But no one could personally see Him face to face, and have a conversation the way one would with a earthly father.
    No other religious doctrine claims to know God personally, The Muslims, who simply replaced the Jews with themselves in the Bible, added Mohammad’s machinations; and presto, a new religion. They also are acting on the inspiration of their god, not knowing a thing about him — nevertheless their actions speak for themselves.

    Jesus explained/exegeted the Father and called Him Daddy. So what is the Father like? Jesus marveled when Phillip, in John 14:9, when Philip asked the Lord to show them the Father.
    If you saw Jesus, you saw the Father. We know a lot about Jesus; therefore we know a lot about the Father. This reality separates Jesus from all other would-be christs.

  • Tim McMeans

    All the other religions hand God their resumes, including their lists of accomplishments. The Christian only hands God a list of references, and there’s only one name on it.

  • Michael

    Very helpful. This opening point is just what I need to start up conversations with the goal of sharing the gospel.

    • Jordan Standridge

      Thanks Michael.

  • Kyle

    How does “well done good and faithful servant” fit into this? Why does God congratulate us when it is God who provides salvation from beginning to end? If we can’t take any credit then why does God commend our performance? I thought only Christ’s performance matters. Just a question I’ve been struggling with.

    • Judy Parker

      Hi Kyle, I think the answer to your question lies in the
      distinction between justification (salvation) and sanctification (becoming more
      like Christ). You are absolutely right that our salvation/ justification is God’s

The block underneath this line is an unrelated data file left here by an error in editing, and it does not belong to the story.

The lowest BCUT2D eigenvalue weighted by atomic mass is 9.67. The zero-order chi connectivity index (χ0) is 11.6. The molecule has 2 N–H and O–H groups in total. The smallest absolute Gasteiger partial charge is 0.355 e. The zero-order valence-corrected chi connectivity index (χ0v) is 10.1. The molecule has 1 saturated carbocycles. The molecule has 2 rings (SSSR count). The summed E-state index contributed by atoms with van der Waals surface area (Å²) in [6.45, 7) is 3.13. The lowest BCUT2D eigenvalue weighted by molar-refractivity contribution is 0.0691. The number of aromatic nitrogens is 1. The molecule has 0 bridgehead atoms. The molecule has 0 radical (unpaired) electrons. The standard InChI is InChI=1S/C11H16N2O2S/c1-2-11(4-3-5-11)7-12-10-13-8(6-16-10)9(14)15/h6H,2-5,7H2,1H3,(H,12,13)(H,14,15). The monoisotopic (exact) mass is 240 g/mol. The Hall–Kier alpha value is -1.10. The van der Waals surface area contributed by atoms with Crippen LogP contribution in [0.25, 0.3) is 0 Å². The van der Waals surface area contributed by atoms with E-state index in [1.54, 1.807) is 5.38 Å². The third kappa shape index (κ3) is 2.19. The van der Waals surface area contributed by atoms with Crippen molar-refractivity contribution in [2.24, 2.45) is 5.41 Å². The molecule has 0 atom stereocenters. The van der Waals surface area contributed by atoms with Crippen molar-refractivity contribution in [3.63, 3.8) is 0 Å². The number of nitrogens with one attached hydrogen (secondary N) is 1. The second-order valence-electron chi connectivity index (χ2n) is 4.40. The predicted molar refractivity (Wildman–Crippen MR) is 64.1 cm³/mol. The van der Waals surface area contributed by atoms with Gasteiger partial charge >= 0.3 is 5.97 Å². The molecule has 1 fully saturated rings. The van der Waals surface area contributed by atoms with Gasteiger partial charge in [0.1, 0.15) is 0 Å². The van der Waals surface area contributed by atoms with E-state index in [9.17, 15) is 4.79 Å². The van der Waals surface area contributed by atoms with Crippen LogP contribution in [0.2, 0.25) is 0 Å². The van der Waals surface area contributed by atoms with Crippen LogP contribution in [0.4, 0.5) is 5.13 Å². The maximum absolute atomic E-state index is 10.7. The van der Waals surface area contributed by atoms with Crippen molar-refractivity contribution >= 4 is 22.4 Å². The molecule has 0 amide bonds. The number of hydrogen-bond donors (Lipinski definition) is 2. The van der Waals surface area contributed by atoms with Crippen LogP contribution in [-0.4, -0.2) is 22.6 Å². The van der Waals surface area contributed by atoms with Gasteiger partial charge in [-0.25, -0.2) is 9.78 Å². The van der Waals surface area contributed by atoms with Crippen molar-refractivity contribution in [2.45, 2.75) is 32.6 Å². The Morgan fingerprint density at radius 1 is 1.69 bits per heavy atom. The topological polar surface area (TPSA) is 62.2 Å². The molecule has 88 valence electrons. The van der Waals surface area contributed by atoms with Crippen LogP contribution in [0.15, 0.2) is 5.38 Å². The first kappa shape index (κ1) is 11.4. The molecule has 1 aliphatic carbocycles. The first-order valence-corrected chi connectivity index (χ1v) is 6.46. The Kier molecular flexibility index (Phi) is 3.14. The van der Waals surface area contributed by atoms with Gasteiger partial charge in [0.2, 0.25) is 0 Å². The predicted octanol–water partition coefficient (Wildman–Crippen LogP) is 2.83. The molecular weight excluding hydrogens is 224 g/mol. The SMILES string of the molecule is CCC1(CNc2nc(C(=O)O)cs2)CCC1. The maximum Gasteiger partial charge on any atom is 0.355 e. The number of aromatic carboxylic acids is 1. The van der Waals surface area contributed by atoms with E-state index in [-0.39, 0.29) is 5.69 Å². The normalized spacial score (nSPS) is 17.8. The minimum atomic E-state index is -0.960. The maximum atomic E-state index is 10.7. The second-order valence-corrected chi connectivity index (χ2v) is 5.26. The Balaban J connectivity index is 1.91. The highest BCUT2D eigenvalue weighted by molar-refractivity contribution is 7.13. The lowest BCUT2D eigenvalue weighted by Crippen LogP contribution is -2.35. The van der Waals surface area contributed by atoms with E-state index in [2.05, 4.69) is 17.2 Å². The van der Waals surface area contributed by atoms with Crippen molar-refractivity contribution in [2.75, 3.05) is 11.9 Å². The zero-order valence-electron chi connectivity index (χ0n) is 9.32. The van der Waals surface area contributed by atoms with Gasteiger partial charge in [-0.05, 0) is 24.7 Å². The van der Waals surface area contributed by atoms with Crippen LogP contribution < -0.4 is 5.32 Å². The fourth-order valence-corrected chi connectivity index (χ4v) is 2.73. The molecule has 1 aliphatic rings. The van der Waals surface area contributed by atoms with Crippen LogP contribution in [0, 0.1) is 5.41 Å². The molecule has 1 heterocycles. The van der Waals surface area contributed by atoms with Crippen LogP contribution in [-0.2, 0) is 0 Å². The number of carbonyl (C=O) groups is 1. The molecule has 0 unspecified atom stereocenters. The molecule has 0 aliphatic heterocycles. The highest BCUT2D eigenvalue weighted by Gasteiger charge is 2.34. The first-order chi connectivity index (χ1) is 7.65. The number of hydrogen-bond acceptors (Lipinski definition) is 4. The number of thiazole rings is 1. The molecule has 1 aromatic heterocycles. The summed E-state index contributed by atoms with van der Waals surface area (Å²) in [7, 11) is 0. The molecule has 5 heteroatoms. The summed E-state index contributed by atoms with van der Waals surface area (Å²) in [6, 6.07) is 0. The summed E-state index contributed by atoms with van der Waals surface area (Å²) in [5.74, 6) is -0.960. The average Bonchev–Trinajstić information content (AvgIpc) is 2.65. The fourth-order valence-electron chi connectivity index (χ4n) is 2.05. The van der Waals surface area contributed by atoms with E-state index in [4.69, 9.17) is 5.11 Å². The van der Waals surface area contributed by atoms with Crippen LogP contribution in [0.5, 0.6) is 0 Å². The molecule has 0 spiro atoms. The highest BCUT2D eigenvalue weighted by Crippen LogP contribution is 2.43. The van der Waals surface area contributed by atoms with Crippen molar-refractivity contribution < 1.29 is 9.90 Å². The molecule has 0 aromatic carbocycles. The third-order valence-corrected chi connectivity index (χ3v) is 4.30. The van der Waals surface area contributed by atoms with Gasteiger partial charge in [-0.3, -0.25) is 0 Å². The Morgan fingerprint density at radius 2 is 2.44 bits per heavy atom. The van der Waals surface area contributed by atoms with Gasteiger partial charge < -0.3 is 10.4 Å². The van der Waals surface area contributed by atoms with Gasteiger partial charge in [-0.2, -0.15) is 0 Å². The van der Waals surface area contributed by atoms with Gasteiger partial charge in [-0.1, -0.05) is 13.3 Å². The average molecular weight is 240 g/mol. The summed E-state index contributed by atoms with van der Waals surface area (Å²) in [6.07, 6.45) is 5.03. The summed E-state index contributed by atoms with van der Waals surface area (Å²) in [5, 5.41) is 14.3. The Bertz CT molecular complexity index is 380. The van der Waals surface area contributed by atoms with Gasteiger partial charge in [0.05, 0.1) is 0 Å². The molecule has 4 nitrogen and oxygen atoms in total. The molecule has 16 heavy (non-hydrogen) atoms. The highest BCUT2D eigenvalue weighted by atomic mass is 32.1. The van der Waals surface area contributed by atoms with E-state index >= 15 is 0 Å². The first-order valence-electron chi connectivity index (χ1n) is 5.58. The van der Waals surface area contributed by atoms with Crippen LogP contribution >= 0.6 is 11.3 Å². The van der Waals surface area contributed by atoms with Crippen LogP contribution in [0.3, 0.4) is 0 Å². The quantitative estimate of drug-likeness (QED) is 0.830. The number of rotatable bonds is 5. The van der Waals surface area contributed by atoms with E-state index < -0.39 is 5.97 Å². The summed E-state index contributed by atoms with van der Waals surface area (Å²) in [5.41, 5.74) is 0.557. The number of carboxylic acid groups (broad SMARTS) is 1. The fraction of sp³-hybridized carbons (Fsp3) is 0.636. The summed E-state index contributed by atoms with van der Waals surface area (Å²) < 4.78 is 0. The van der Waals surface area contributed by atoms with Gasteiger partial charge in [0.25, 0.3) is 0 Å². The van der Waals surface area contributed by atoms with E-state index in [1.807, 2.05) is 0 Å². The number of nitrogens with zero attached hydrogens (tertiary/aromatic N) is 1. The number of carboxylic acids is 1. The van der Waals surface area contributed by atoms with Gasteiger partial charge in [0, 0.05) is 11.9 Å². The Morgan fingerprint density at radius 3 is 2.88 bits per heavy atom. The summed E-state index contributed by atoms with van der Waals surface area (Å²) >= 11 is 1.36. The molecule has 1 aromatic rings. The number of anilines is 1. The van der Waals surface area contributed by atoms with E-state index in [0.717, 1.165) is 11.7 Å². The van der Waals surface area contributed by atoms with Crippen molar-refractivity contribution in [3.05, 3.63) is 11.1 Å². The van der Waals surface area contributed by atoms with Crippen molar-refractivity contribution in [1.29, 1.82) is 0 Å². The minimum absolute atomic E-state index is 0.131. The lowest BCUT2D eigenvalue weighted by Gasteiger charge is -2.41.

work entirely (Eph 2:8-9; Titus 3:4-5). However the Bible also teaches that
      once we are saved, we are to grow in our godliness and become more like Christ,
      resist sin and do good works (Eph 2:10; 2 Cor 3:18; Titus 2:11-12). This
      process of sanctification is taught as being both something that we have to
      work hard at (Phil 2:12) through prayer and Bible reading and other godly
      pursuits and something which we are empowered to do by the indwelling Holy Spirit
      (Phil 2:13). I would suggest that this is the process for which we will hear “well
      done” and for which we will receive rewards from God. I hope that this helps, God

    • Hi Kyle, The passage/verse you mentioned “well done good and faithful servant” comes from a parable (Matt 25 & Luke19) where Jesus demonstrates the obligations of a servant to his master, such that a servant will take what the master has entrusted to him and make the most of it (to put it simply).

      The idea for us, as disciples, “servants” of Jesus Christ is that we have been made part of the Kingdom when we were justified; servants of our Master, Jesus. So with that we’re entrusted with a message (the Gospel) and with a people (the Body). So we must not be slothful with this priviledge we’ve been given, but produce fruit by it through serving the body and sharing the message of Life with those still dead in sin.

      With that in mind, a Christian should strive to please our Master, Jesus the Christ, considering the day when we finally get to “see Him as He is”, and only hope that He might say “well done…well done.”.